Big data stocks might not seem like the most scintillating technology plays on the market. But their underlying companies provide a service of growing importance: cleaning and sorting an ever-swelling pool of digital data.
The proliferation of technologies from smart phones to cloud computing to the internet of things (IoT) has resulted in torrid growth of data being processed. The COVID-19 pandemic has only accelerated this pace. According to International Data Corporation, the amount of digital data generated during the next five years will be "greater than twice the amount of data created since the advent of digital storage."
However, much of these giant, complex pools of data (dubbed "big data") is effectively useless. That has in turn put heightened importance on technologies such as artificial intelligence (AI). Sophisticated algorithms sort through data to weed out noise and detect trends and other insights. Use cases include warding off cybersecurity threats, anticipating which factory equipment needs maintenance and determining whether customers will churn.
A number of software companies build tools, systems and platforms for dealing with big data. But which of these tech stocks boasts the most promising futures?
Read on as we explore some of the best big data stocks to buy right now.
Data is as of May 1. Analyst ratings courtesy of S&P Global Market Intelligence. Stocks are listed by analysts' consensus recommendation, from highest score (worst) to lowest (best).
- Market value: $195.8 billion
- Analysts' ratings: 5 Strong Buy, 2 Buy, 18 Hold, 2 Sell, 1 Strong Sell
Oracle (ORCL, $73.40) might seem like an odd pick. It's not a pure play like the other big data stocks on this list. It's a mature company that has been around since the mid-1970s. And Wall Street has cooled on its prospects of late.
But don't sleep on this old-guard tech name, which boasts several major advantages, including a strong sales organization, a powerful global infrastructure and a trusted brand.
Oracle has been revamping its database tools, which has included heavy investment in cloud technologies. That has paid off of late – fiscal second-quarter cloud revenues were up 22% year-over-year, and its most recently reported results (fiscal Q3) jumped 24%.
"Oracle's strong FQ2 and FQ3 results and management guidance commentary for FQ4 and FY2023 reinforce our view that Oracle is well-positioned to emerge as the #3 or #4 vendor in the PaaS/IaaS market and as the #2 vendor in the SaaS market – enabling the company to continue to reaccelerate revenue growth," says Credit Suisse, which rates the stock at Outperform.
Another source of potential growth has come via acquisition. In late December, Oracle agreed to buy out Cerner – a leader in patient data systems for healthcare organizations – for $28.3 billion. Oracle plans to integrate its own systems into Cerner's platform, such as autonomous databases, low-code development tools and the Voice Digital Assistant.
The healthcare industry is poised for transformation, and the opportunity is massive; health spending accounts for roughly 20% of U.S. GDP. Technologies like Cerner's will be essential as healthcare service providers try to both modernize and cut costs.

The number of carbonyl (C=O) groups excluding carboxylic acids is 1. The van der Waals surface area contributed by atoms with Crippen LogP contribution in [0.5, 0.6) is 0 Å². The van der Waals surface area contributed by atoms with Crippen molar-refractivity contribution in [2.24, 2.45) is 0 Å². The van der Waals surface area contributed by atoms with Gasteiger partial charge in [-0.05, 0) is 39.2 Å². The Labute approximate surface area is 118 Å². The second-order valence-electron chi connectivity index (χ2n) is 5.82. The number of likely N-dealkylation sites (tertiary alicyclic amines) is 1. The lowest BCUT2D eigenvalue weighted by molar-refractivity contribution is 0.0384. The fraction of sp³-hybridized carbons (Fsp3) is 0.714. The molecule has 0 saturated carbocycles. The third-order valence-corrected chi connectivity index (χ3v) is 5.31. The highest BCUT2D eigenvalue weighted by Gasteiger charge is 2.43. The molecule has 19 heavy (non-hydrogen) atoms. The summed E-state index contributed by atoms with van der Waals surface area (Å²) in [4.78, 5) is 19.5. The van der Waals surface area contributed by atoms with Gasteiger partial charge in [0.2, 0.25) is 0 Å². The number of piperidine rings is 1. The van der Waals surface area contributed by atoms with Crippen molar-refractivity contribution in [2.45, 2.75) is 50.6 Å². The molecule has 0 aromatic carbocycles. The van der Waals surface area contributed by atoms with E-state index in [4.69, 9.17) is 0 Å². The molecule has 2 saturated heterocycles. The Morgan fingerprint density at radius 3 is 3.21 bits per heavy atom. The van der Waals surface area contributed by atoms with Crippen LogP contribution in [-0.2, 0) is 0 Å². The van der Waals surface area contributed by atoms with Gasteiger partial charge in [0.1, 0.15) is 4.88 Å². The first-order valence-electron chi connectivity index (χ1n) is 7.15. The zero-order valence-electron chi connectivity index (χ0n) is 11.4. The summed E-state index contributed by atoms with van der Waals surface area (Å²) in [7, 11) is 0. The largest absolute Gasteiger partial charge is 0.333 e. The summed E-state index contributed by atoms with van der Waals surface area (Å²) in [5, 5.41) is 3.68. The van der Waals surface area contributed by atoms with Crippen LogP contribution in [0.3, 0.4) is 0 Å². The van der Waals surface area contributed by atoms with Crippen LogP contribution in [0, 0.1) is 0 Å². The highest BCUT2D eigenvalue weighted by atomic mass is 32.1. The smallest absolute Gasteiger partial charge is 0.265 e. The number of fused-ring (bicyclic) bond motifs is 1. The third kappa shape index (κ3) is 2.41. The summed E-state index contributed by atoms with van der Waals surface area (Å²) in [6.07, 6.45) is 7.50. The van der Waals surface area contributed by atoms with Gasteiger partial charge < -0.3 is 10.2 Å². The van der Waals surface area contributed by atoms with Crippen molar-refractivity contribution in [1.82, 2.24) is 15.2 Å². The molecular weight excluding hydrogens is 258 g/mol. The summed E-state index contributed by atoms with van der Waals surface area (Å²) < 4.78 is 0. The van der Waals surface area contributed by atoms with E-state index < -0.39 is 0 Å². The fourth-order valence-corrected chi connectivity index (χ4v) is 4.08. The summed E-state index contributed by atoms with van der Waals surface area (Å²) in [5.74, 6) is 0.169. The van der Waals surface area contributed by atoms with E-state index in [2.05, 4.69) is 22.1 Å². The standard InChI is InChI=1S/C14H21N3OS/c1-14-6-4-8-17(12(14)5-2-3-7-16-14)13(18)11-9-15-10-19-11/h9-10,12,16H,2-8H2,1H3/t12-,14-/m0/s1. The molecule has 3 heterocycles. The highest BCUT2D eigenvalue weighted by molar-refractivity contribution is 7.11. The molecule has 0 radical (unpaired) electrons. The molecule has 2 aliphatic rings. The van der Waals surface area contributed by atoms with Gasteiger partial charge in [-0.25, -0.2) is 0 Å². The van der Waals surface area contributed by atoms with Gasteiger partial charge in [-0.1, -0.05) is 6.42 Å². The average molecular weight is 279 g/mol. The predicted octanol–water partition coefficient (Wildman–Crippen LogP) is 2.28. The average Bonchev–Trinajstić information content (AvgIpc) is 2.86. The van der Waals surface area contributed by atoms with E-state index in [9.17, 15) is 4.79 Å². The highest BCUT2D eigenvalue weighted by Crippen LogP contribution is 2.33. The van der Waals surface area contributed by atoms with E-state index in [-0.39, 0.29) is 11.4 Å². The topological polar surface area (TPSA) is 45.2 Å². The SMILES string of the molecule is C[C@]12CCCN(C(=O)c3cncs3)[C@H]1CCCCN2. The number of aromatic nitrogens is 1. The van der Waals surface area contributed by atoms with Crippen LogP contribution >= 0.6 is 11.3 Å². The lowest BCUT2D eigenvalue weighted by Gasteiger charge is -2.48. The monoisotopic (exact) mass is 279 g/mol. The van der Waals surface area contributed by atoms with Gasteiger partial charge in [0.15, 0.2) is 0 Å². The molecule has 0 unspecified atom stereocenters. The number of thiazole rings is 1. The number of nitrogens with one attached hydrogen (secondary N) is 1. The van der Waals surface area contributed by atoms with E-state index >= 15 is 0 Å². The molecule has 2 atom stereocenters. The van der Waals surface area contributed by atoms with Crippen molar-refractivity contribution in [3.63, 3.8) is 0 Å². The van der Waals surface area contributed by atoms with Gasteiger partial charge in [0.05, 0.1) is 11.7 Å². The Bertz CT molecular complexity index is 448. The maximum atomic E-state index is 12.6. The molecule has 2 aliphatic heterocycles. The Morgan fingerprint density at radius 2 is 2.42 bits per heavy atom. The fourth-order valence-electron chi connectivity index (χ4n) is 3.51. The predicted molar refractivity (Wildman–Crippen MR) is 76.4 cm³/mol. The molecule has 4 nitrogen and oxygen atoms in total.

- Market value: $4.2 billion
- Analysts' ratings: 3 Strong Buy, 3 Buy, 7 Hold, 0 Sell, 0 Strong Sell
New Relic (NEWR, $63.27) develops software that mines substantial amounts of data to find real-time insights. The technology allows for observability, which detects errors in information technology infrastructures and fixes them. The result: Customers get better performance out of transformational projects.
The company's business model is based on data growth of just about every kind. Examples include Pixie data (for telemetry information), logs from cloud providers and Prometheus data (events and alerts). "This data set, which includes all of the data we ingest, not just the data we charge for, is growing at around 50% year over year," New Relic says.
New Relic's acquisition of CodeStream, announced in October 2021, should also be a driver for growth. CodeStream is a sophisticated developer platform that makes it easier to discuss and review code. The system makes it possible to debug telemetry data, which helps developers make better apps.
While the revenues have come under pressure, that's to be expected as New Relic has focused more on the consumption-based model, though that transition is nearing completion.
"New Relic's shift to a Consumption-based model is largely complete with more than 80% of the business migrated by the end of 3QFY22," says Needham, which rates the stock at Buy. "The remaining ~20% is expected to migrate as renewals for multi-year Subscription contracts come due."
Analysts are projecting annual revenue growth in the high teens this year and next, and while NEWR is expected to more than double its adjusted net loss in 2022, it's expected to produce a small profit by 2023. Raymond James, which rates this big data stock at Strong Buy, believes both growth and profitability will pick up over the next few quarters.
- Market value: $19.6 billion
- Analysts' ratings: 15 Strong Buy, 9 Buy, 15 Hold, 0 Sell, 0 Strong Sell
Splunk (SPLK, $122.02), which was founded roughly 20 years ago, is a pioneer in analyzing machine-generated data. Splunk's customers have gained valuable insights as a result, whether that's through monitoring the health of IT networks or detecting cybersecurity threats.